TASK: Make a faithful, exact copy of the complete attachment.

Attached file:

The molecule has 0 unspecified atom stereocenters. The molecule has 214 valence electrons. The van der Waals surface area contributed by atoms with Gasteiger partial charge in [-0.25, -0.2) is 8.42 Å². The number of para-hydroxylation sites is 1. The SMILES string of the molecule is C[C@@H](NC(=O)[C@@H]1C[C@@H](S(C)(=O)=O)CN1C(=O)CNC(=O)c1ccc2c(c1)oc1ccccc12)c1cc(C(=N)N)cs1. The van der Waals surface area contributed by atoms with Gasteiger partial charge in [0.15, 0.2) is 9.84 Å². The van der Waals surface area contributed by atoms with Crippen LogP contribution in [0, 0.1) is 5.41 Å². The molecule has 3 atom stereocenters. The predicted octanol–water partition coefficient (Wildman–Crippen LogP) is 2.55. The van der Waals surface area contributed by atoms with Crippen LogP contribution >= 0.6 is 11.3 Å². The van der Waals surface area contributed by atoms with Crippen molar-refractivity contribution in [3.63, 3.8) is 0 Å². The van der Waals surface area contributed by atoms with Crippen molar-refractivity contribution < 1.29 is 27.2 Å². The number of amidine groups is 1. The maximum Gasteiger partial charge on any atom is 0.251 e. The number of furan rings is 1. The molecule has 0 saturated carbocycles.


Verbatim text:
The molecule has 0 unspecified atom stereocenters. The molecule has 214 valence electrons. The van der Waals surface area contributed by atoms with Gasteiger partial charge in [-0.25, -0.2) is 8.42 Å². The number of para-hydroxylation sites is 1. The SMILES string of the molecule is C[C@@H](NC(=O)[C@@H]1C[C@@H](S(C)(=O)=O)CN1C(=O)CNC(=O)c1ccc2c(c1)oc1ccccc12)c1cc(C(=N)N)cs1. The van der Waals surface area contributed by atoms with Gasteiger partial charge in [0.15, 0.2) is 9.84 Å². The van der Waals surface area contributed by atoms with Crippen LogP contribution in [0, 0.1) is 5.41 Å². The molecule has 3 atom stereocenters. The predicted octanol–water partition coefficient (Wildman–Crippen LogP) is 2.55. The van der Waals surface area contributed by atoms with Crippen LogP contribution >= 0.6 is 11.3 Å². The van der Waals surface area contributed by atoms with Crippen molar-refractivity contribution in [3.63, 3.8) is 0 Å². The van der Waals surface area contributed by atoms with Crippen molar-refractivity contribution < 1.29 is 27.2 Å². The number of amidine groups is 1. The maximum Gasteiger partial charge on any atom is 0.251 e. The number of furan rings is 1. The molecule has 0 saturated carbocycles.